Aircraft N108H (Nord 1002 Pingouin II C/N 103) Photo by John Hevesi (Photo ID: AC740381)

    This is as OO-NET in Belgium: Aircraft OO-NET (Nord 1002 Pingouin II C/N 103) Photo by Hugo Teugels - Aviation Society Antwerp (Photo ID: AC868343)

    Its engine came from a pre-production test bed Piper Malibu. On 23 March 1989, the aircraft was sold to Claus van der Walt in South Africa, where it was registered ZS-WFI. Seven years later it was sold to its owner in New Zealand and was registered ZK-WFI. Its owner has been using it for years as a means of commuting up and down the country rather than just as a showpiece, although it is that as well. I am told that it is a very reliable and hard working aeroplane. It is a well known part of the New Zealand Warbird scene, playing the Bad Guy and being shot down, trailing smoke at almost every airshow it attends. He and his wife both dress up in Luftwaffe uniforms and play the role well for the crowd. This is it today. Well, two days ago:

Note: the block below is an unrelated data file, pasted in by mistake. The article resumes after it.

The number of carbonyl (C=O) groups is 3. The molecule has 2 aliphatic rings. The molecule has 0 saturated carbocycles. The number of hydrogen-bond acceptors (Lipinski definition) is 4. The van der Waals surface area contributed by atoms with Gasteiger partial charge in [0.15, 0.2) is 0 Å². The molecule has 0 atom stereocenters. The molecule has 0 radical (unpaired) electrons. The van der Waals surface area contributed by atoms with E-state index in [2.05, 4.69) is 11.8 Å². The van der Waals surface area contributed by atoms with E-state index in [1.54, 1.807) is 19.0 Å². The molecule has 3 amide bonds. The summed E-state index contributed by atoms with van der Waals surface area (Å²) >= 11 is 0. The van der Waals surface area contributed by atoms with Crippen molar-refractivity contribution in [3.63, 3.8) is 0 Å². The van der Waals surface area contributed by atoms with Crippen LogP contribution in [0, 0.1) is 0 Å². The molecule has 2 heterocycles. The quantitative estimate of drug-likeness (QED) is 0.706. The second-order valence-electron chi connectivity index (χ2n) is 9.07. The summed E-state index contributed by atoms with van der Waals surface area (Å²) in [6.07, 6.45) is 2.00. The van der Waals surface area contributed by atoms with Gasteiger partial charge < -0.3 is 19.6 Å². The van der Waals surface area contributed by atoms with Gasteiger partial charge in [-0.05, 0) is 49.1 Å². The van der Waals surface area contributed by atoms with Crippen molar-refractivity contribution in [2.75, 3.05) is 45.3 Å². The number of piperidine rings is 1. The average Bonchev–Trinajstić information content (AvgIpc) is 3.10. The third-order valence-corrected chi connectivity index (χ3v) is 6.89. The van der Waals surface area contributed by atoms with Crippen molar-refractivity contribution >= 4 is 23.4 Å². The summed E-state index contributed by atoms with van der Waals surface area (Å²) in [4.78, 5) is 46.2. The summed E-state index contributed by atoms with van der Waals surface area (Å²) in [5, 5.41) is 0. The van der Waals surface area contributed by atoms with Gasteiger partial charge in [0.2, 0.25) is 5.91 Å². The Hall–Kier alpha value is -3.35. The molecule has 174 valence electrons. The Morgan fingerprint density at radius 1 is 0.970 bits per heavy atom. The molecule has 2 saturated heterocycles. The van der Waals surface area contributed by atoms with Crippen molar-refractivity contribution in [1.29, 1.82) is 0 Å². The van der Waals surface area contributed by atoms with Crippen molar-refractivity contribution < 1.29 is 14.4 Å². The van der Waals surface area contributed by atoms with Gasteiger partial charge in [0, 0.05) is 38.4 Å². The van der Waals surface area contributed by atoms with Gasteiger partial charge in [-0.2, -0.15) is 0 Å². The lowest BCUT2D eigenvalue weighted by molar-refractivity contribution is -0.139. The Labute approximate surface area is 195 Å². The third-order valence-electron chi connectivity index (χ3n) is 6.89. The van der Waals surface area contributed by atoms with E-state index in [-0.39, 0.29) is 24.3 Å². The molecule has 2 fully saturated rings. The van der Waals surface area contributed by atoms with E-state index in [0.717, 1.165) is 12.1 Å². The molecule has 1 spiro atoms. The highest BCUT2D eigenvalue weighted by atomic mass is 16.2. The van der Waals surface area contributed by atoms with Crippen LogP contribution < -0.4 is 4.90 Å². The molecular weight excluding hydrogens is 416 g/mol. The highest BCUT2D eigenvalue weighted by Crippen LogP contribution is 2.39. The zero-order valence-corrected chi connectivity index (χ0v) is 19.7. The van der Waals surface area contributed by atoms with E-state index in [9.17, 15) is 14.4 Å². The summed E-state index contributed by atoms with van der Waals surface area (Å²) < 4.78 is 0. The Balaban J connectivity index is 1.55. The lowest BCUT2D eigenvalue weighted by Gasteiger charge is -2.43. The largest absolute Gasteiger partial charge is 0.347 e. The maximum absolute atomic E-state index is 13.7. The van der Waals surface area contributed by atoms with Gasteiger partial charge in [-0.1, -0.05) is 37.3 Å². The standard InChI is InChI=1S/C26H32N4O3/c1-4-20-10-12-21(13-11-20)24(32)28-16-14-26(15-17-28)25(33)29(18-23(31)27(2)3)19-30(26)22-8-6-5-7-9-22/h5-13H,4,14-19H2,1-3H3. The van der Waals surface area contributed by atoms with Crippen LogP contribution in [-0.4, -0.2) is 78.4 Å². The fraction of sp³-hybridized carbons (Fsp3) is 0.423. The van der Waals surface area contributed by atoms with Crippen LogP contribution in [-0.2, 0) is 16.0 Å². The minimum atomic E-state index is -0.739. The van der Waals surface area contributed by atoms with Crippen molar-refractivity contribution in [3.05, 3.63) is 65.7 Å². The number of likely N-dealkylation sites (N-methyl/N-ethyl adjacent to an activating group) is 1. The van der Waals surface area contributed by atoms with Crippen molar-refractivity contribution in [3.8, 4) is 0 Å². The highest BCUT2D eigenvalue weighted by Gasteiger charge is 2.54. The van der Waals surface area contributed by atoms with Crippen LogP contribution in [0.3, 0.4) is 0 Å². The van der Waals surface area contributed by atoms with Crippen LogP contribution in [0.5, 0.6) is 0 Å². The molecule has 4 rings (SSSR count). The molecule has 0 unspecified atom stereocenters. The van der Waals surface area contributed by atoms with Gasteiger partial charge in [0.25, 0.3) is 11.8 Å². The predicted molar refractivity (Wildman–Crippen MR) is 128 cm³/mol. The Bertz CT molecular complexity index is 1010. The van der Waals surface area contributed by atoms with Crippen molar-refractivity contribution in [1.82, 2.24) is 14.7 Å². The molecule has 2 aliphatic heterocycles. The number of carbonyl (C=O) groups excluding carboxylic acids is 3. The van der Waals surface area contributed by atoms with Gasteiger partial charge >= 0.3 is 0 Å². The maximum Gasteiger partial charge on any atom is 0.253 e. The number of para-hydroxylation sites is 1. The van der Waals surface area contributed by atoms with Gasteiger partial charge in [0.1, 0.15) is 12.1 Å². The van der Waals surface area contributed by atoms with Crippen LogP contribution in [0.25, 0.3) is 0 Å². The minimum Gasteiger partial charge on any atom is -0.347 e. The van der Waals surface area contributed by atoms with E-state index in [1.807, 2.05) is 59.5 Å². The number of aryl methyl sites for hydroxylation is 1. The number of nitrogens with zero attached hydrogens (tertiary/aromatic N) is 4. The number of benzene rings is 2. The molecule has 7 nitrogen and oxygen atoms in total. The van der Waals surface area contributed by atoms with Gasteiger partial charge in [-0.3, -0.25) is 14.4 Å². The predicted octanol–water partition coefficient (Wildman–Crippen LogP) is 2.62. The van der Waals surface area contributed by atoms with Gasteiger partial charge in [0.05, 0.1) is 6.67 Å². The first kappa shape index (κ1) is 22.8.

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    The changes to the original Bf 108 appearance are plainly obvious in this side view. The exhaust is ducted out of the port, which is one piece rather than individual stacks on the lower nose.

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    In a rear view its original lines become more obvious; the Bf 108 was a very attractive little aeroplane.

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    The IO-540 has dramatically altered the nasal profile of the original; Bf 108s were fitted with either a 210 hp Argus As 17 or 225 hp Hirth HM 8U inverted vee eight engines. In France the Nord was fitted with a Renault 6Q-10 inverted vee eight. Propellers were usually two-bladed; on the Bf 108A a wooden fixed pitch unit and on the Bf 108 Taifun, either a two-blade fixed pitch or controllable pitch metal unit.